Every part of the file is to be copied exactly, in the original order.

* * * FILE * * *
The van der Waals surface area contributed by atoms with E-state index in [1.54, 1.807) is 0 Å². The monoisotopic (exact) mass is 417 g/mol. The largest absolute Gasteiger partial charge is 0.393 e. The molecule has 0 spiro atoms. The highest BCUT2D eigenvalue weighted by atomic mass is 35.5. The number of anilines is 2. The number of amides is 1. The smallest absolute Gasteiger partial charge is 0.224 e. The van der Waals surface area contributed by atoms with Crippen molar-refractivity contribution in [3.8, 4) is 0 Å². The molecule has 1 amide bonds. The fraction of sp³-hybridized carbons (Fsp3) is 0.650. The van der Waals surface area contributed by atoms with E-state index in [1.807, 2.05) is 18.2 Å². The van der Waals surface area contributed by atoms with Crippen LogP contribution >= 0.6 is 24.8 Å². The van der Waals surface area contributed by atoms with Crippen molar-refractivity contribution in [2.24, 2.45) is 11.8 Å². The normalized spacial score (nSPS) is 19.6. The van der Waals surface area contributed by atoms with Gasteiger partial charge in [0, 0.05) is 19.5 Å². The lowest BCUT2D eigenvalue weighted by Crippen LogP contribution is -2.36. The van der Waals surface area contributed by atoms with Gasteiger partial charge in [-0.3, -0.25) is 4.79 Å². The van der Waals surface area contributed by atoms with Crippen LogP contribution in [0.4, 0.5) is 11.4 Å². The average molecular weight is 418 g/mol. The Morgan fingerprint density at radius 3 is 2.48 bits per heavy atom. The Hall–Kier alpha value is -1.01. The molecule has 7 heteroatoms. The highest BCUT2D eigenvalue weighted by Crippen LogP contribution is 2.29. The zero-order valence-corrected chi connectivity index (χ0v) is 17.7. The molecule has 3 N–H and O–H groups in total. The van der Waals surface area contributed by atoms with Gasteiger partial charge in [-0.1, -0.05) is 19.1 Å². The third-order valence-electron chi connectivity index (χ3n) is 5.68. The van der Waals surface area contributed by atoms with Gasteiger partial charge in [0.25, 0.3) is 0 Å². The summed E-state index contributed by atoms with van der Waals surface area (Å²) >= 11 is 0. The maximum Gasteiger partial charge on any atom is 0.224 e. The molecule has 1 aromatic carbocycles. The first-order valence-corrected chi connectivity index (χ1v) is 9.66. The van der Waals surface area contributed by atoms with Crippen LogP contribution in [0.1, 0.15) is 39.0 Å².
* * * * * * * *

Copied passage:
The van der Waals surface area contributed by atoms with E-state index in [1.54, 1.807) is 0 Å². The monoisotopic (exact) mass is 417 g/mol. The largest absolute Gasteiger partial charge is 0.393 e. The molecule has 0 spiro atoms. The highest BCUT2D eigenvalue weighted by atomic mass is 35.5. The number of anilines is 2. The number of amides is 1. The smallest absolute Gasteiger partial charge is 0.224 e. The van der Waals surface area contributed by atoms with Crippen molar-refractivity contribution in [3.8, 4) is 0 Å². The molecule has 1 amide bonds. The fraction of sp³-hybridized carbons (Fsp3) is 0.650. The van der Waals surface area contributed by atoms with E-state index in [1.807, 2.05) is 18.2 Å². The van der Waals surface area contributed by atoms with Crippen LogP contribution >= 0.6 is 24.8 Å². The van der Waals surface area contributed by atoms with Crippen molar-refractivity contribution in [2.24, 2.45) is 11.8 Å². The normalized spacial score (nSPS) is 19.6. The van der Waals surface area contributed by atoms with Gasteiger partial charge in [0, 0.05) is 19.5 Å². The lowest BCUT2D eigenvalue weighted by Crippen LogP contribution is -2.36. The van der Waals surface area contributed by atoms with Gasteiger partial charge in [-0.3, -0.25) is 4.79 Å². The van der Waals surface area contributed by atoms with Crippen LogP contribution in [0.4, 0.5) is 11.4 Å². The average molecular weight is 418 g/mol. The Morgan fingerprint density at radius 3 is 2.48 bits per heavy atom. The Hall–Kier alpha value is -1.01. The molecule has 7 heteroatoms. The highest BCUT2D eigenvalue weighted by Crippen LogP contribution is 2.29. The zero-order valence-corrected chi connectivity index (χ0v) is 17.7. The molecule has 3 N–H and O–H groups in total. The van der Waals surface area contributed by atoms with Gasteiger partial charge in [-0.1, -0.05) is 19.1 Å². The third-order valence-electron chi connectivity index (χ3n) is 5.68. The van der Waals surface area contributed by atoms with Gasteiger partial charge in [0.25, 0.3) is 0 Å². The summed E-state index contributed by atoms with van der Waals surface area (Å²) >= 11 is 0. The maximum Gasteiger partial charge on any atom is 0.224 e. The molecule has 1 aromatic carbocycles. The first-order valence-corrected chi connectivity index (χ1v) is 9.66. The van der Waals surface area contributed by atoms with Crippen LogP contribution in [0.1, 0.15) is 39.0 Å².